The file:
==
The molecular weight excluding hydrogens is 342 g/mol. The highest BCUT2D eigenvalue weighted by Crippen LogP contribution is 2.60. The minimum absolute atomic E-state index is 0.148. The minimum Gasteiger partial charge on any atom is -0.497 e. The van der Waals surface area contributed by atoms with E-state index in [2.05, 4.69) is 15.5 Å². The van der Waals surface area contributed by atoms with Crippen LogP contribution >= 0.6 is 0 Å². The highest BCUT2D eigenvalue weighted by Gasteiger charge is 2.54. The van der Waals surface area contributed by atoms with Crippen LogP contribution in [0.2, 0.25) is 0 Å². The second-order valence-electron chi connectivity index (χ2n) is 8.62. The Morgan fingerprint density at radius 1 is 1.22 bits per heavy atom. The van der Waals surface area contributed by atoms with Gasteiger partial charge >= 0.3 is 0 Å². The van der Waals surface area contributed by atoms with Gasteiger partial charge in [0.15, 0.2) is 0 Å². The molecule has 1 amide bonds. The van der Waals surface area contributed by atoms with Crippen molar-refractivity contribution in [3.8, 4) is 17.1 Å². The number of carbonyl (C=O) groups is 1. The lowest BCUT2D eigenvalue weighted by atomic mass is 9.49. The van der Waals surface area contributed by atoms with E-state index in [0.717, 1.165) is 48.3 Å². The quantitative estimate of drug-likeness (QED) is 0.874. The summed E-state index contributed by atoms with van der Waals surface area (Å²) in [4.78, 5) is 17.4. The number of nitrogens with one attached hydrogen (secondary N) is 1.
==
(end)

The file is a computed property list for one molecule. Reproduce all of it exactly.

The molecular weight excluding hydrogens is 342 g/mol. The highest BCUT2D eigenvalue weighted by Crippen LogP contribution is 2.60. The minimum absolute atomic E-state index is 0.148. The minimum Gasteiger partial charge on any atom is -0.497 e. The van der Waals surface area contributed by atoms with E-state index in [2.05, 4.69) is 15.5 Å². The van der Waals surface area contributed by atoms with Crippen LogP contribution >= 0.6 is 0 Å². The highest BCUT2D eigenvalue weighted by Gasteiger charge is 2.54. The van der Waals surface area contributed by atoms with Crippen LogP contribution in [0.2, 0.25) is 0 Å². The second-order valence-electron chi connectivity index (χ2n) is 8.62. The Morgan fingerprint density at radius 1 is 1.22 bits per heavy atom. The van der Waals surface area contributed by atoms with Gasteiger partial charge >= 0.3 is 0 Å². The van der Waals surface area contributed by atoms with Gasteiger partial charge in [0.15, 0.2) is 0 Å². The molecule has 1 amide bonds. The van der Waals surface area contributed by atoms with Crippen molar-refractivity contribution in [3.8, 4) is 17.1 Å². The number of carbonyl (C=O) groups is 1. The lowest BCUT2D eigenvalue weighted by atomic mass is 9.49. The van der Waals surface area contributed by atoms with E-state index in [0.717, 1.165) is 48.3 Å². The quantitative estimate of drug-likeness (QED) is 0.874. The summed E-state index contributed by atoms with van der Waals surface area (Å²) in [4.78, 5) is 17.4. The number of nitrogens with one attached hydrogen (secondary N) is 1.